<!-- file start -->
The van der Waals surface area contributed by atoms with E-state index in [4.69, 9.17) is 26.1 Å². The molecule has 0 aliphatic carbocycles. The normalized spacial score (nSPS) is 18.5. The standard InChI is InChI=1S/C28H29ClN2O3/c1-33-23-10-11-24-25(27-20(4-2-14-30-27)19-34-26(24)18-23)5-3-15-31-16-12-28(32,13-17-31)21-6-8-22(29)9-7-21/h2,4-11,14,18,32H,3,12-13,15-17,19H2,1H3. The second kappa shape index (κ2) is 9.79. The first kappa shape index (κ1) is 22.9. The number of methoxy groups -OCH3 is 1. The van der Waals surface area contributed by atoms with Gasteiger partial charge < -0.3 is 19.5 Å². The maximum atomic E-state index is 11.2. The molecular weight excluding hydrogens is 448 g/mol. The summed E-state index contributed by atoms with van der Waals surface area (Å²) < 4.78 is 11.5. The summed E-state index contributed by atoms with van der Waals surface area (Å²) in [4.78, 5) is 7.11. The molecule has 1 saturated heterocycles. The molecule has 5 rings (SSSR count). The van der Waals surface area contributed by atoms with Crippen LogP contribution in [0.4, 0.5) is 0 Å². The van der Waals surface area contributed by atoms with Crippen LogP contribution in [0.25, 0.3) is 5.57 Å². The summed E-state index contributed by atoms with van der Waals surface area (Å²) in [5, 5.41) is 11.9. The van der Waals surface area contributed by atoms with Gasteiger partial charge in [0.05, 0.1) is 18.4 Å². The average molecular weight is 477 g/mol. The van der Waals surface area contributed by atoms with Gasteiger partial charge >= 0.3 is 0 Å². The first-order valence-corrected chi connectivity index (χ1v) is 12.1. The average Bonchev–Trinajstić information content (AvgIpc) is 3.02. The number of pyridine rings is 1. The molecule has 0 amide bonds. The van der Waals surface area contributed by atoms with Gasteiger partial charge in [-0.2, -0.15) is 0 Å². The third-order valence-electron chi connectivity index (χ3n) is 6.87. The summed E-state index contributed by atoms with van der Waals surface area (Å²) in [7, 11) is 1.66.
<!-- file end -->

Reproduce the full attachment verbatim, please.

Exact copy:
The van der Waals surface area contributed by atoms with E-state index in [4.69, 9.17) is 26.1 Å². The molecule has 0 aliphatic carbocycles. The normalized spacial score (nSPS) is 18.5. The standard InChI is InChI=1S/C28H29ClN2O3/c1-33-23-10-11-24-25(27-20(4-2-14-30-27)19-34-26(24)18-23)5-3-15-31-16-12-28(32,13-17-31)21-6-8-22(29)9-7-21/h2,4-11,14,18,32H,3,12-13,15-17,19H2,1H3. The second kappa shape index (κ2) is 9.79. The first kappa shape index (κ1) is 22.9. The number of methoxy groups -OCH3 is 1. The van der Waals surface area contributed by atoms with Gasteiger partial charge < -0.3 is 19.5 Å². The maximum atomic E-state index is 11.2. The molecular weight excluding hydrogens is 448 g/mol. The summed E-state index contributed by atoms with van der Waals surface area (Å²) < 4.78 is 11.5. The summed E-state index contributed by atoms with van der Waals surface area (Å²) in [4.78, 5) is 7.11. The molecule has 1 saturated heterocycles. The molecule has 5 rings (SSSR count). The van der Waals surface area contributed by atoms with Crippen LogP contribution in [0.4, 0.5) is 0 Å². The van der Waals surface area contributed by atoms with Crippen LogP contribution in [0.25, 0.3) is 5.57 Å². The summed E-state index contributed by atoms with van der Waals surface area (Å²) in [5, 5.41) is 11.9. The van der Waals surface area contributed by atoms with Gasteiger partial charge in [0.05, 0.1) is 18.4 Å². The average molecular weight is 477 g/mol. The van der Waals surface area contributed by atoms with Gasteiger partial charge >= 0.3 is 0 Å². The first-order valence-corrected chi connectivity index (χ1v) is 12.1. The average Bonchev–Trinajstić information content (AvgIpc) is 3.02. The number of pyridine rings is 1. The molecule has 0 amide bonds. The van der Waals surface area contributed by atoms with Gasteiger partial charge in [-0.2, -0.15) is 0 Å². The third-order valence-electron chi connectivity index (χ3n) is 6.87. The summed E-state index contributed by atoms with van der Waals surface area (Å²) in [7, 11) is 1.66.